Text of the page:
“Our hope is that by sharing these animals with the future generations and by hearing their stories, students will gain a greater appreciation for the natural environment and will be more likely to have an environmental conscience and make decisions that will benefit the Earth,” Gabe Kerschner said.

Barbie Kerschner shares her husband’s enthusiasm.

“It is really nice to be able to visit the kids in Auburn but the experiences for inner city children are just tremendous – a lot of these children have never seen a raccoon or an eagle fly over head,” Barbie Kerschner said.

Most of the animals come to Wild Things through the California Department of Fish and Game or the U.S. Fish and Wildlife Service. They are housed at Wild Things until a better facility becomes available.

Barbie Kerschner, whose early ambitions were to train whales at Sea World, said she and her husband decided to pursue Wild Things after their studying exotic animal training and management in college.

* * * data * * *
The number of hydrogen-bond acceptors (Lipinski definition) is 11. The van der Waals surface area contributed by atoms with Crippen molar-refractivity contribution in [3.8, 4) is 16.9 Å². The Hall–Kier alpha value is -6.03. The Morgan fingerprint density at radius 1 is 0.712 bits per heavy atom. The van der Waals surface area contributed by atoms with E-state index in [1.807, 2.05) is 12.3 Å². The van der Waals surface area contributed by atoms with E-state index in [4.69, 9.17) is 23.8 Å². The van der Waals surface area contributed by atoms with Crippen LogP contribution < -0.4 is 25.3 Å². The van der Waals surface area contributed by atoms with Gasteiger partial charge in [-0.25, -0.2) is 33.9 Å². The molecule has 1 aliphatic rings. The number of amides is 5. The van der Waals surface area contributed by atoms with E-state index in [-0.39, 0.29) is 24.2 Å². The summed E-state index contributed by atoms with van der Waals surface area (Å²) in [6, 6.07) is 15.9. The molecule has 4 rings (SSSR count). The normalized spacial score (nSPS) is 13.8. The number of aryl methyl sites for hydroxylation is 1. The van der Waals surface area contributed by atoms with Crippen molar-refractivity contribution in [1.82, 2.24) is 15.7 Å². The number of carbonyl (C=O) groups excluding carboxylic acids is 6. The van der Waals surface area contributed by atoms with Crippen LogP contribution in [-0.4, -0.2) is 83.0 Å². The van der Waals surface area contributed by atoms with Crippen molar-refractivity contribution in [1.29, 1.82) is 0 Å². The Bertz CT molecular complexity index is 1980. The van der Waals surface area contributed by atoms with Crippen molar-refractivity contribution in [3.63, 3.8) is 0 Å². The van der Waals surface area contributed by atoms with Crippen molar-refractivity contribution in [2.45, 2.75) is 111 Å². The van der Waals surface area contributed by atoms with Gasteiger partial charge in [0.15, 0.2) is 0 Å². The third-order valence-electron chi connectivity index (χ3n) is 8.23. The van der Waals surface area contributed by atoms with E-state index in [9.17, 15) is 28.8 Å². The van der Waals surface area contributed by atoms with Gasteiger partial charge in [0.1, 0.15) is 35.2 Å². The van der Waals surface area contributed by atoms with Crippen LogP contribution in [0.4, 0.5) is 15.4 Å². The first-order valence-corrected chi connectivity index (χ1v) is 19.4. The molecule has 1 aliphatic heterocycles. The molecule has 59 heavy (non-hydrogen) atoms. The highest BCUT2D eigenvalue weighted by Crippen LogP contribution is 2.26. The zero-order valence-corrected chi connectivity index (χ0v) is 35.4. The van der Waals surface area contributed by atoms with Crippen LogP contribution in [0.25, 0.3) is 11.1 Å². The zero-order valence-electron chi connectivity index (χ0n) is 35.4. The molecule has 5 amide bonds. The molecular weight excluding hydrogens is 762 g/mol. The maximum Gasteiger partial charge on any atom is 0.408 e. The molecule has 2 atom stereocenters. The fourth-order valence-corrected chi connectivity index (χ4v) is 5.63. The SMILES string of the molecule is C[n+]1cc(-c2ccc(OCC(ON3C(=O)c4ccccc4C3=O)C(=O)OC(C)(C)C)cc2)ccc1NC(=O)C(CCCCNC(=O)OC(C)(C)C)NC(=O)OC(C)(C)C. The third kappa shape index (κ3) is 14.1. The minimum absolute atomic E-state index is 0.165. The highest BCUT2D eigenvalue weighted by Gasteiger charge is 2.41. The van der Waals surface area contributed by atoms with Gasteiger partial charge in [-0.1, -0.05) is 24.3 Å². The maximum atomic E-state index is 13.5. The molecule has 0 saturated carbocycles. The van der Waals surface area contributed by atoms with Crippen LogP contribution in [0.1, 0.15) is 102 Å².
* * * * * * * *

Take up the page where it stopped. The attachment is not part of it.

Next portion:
“We saw the school getting inundated with calls from people who had wild animals in need of a home,” Barbie Kerschner said. “We coupled that with our want to share the animals with children and it just went from there.”

Though taking care of their “pets” is a rewarding experience in itself, the couple agrees the best part of their job is sharing the animals with children.

“What good are these animals here if we don’t share nature’s wonders with children?” Barbie Kerschner said. “Sharing the animals with the children is just an incredible experience.”-– Auburn Journal

Backyard Pond Losing Fish? Try Looking To the Skies

Friday, June 25th, 2010


By Scott Shalway
IF YOU HAVE a fish pond in the backyard, sooner or later you will have a problem. Your fish will disappear and you will be upset.